Who’s right? Who’s wrong?
It barely matters. Here’s why:
CSU, if it goes through with this idea, plans to do so with private donations, not tax dollars.
CSU?has said this repeatedly. Regardless of how hard opponents will try, any effort to frame this as a frivolous, ill-conceived diversion of public dollars from academics is simply dishonest.
Some in the opposition obviously have come to understand this, because they appear in recent days to have embraced a new message, one that shifts the focus to saving Hughes Stadium rather than merely berating the supposedly anti-intellectual crowd as favoring the gridiron over the Classics.
That’s a PR ploy that might resonate in some quarters, but it would have worked far better if this community, in fact, felt any deep, emotional connection to Hughes.
How close-minded is the opposition?
The 15-member Colorado State University Stadium Advisory Committee held its inaugural meeting earlier this month. A reporter quoted a woman who identified herself as a member of the anti-stadium forces suggesting that the new facility seems out of scale to Fort Collins.
How would they know?
We haven’t seen any architectural drawing. No artist rendering has been rendered. The conversation on this project has barely begun. Raising questions that pit academics against athletics is to be expected in debates about university stadiums. But raising questions about scale unnecessarily discredit the opposition.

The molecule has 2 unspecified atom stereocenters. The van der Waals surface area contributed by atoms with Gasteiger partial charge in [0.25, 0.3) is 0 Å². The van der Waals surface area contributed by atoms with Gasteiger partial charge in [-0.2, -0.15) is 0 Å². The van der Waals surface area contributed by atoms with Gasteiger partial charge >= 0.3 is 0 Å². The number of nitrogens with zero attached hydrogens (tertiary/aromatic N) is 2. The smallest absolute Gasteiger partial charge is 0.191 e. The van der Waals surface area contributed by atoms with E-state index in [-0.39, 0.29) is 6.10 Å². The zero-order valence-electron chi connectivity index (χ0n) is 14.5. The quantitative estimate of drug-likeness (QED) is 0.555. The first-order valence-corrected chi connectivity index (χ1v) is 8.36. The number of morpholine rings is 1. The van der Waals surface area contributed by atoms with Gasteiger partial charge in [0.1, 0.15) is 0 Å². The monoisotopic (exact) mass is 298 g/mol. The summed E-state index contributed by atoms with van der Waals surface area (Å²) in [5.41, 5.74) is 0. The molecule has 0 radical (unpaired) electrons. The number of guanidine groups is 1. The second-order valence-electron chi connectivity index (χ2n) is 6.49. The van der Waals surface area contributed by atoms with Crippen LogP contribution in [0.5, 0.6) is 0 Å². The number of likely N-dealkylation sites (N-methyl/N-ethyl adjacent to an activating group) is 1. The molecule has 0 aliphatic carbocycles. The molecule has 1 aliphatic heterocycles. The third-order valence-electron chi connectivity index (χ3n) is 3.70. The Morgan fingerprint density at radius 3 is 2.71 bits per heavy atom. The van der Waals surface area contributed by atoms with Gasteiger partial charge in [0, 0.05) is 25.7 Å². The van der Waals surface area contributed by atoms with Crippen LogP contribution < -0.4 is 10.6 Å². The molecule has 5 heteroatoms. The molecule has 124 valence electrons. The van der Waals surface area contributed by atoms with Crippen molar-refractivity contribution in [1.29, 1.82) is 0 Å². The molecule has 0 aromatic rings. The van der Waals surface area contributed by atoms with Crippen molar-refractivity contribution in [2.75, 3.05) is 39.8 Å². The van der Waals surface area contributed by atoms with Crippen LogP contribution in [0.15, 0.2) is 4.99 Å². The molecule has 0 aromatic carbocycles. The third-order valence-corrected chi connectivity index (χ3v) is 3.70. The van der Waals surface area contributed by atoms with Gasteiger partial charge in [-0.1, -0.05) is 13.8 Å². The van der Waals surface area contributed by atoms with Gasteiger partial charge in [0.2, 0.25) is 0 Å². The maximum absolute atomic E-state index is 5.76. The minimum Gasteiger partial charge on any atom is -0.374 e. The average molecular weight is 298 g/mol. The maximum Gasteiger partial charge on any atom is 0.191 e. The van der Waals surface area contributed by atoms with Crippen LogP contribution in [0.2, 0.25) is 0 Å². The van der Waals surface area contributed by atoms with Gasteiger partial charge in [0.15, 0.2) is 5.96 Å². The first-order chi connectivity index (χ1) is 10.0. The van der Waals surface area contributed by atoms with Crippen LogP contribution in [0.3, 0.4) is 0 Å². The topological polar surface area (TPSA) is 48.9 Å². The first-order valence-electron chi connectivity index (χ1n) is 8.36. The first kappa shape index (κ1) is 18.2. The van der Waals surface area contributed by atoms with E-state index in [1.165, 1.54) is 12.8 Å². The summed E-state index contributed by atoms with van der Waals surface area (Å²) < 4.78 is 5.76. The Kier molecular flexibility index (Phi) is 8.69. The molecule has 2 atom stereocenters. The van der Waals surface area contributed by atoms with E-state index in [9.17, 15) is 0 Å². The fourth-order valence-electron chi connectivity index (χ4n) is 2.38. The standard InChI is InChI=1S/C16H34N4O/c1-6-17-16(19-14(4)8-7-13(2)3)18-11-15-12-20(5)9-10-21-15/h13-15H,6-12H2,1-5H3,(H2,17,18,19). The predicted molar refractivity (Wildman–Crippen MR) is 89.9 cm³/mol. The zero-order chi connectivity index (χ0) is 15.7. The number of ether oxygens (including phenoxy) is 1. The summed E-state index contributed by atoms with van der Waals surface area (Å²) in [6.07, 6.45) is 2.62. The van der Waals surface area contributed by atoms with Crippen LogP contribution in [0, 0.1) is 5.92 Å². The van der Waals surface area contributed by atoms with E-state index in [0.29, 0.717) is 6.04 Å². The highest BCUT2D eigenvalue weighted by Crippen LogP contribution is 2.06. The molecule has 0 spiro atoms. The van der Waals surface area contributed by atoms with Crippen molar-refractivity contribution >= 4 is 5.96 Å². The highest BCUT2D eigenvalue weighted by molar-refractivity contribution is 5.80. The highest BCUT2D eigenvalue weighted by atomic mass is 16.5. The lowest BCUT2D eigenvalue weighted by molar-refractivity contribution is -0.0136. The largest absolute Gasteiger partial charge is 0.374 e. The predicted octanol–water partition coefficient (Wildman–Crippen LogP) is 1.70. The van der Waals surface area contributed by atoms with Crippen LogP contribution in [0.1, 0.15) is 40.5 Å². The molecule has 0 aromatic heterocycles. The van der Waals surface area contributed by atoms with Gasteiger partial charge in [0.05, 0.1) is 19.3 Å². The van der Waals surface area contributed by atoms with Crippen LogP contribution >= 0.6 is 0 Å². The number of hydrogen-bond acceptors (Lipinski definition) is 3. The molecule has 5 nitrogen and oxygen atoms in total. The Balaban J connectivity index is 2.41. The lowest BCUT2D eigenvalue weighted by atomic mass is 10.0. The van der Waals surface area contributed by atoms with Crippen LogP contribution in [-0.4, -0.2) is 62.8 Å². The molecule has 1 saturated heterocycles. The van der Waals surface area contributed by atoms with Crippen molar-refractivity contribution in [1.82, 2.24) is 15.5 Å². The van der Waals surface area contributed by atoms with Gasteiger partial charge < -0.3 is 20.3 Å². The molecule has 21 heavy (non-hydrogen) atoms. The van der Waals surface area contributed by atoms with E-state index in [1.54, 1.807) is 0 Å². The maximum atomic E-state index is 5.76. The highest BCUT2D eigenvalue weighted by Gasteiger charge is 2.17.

CSU on Feb. 3 reminded us all that it knows how to pull off big-money initiatives. That’s when it announced it had completed its $500-million, seven-year fundraising campaign, raising nearly $10 million more than its goal and crossing the finish line six months ahead of schedule.
It deserves big kudos for doing so. Those dollars have been spent or committed to creating new department chairs, new classrooms and new scholarships. In other words, those are dollars that will all be spent building CSU’s academic profile and reputation.
If there’s any reason to be concerned about the university’s ambitions to build a new stadium, it’s in how donors react to being asked for money again so soon after writing a check for the big campaign.
But even that concern doesn’t really amount to much.
If you’re an alum, a fan or a parent with the wherewithal, you’ll happily write a check to an initiative that helps a university you love.
Doing so might not help the local economy much. It might not help lure better coaches or better players. But it will give the university – and Fort Collins – a chance at some of those things.
CSU is without a doubt an economic growth engine. Could it become a football powerhouse? Maybe, maybe not. But if it does, then we’ll have one more item to point to with pride and, in this case, the university will have achieved this milestone without a single extra tax dollar than it now receives.
Seems like a pretty good deal to me.
Allen Greenberg is the editor of the Northern Colorado Business Report. He can be reached at firstname.lastname@example.org or 970-232-3142.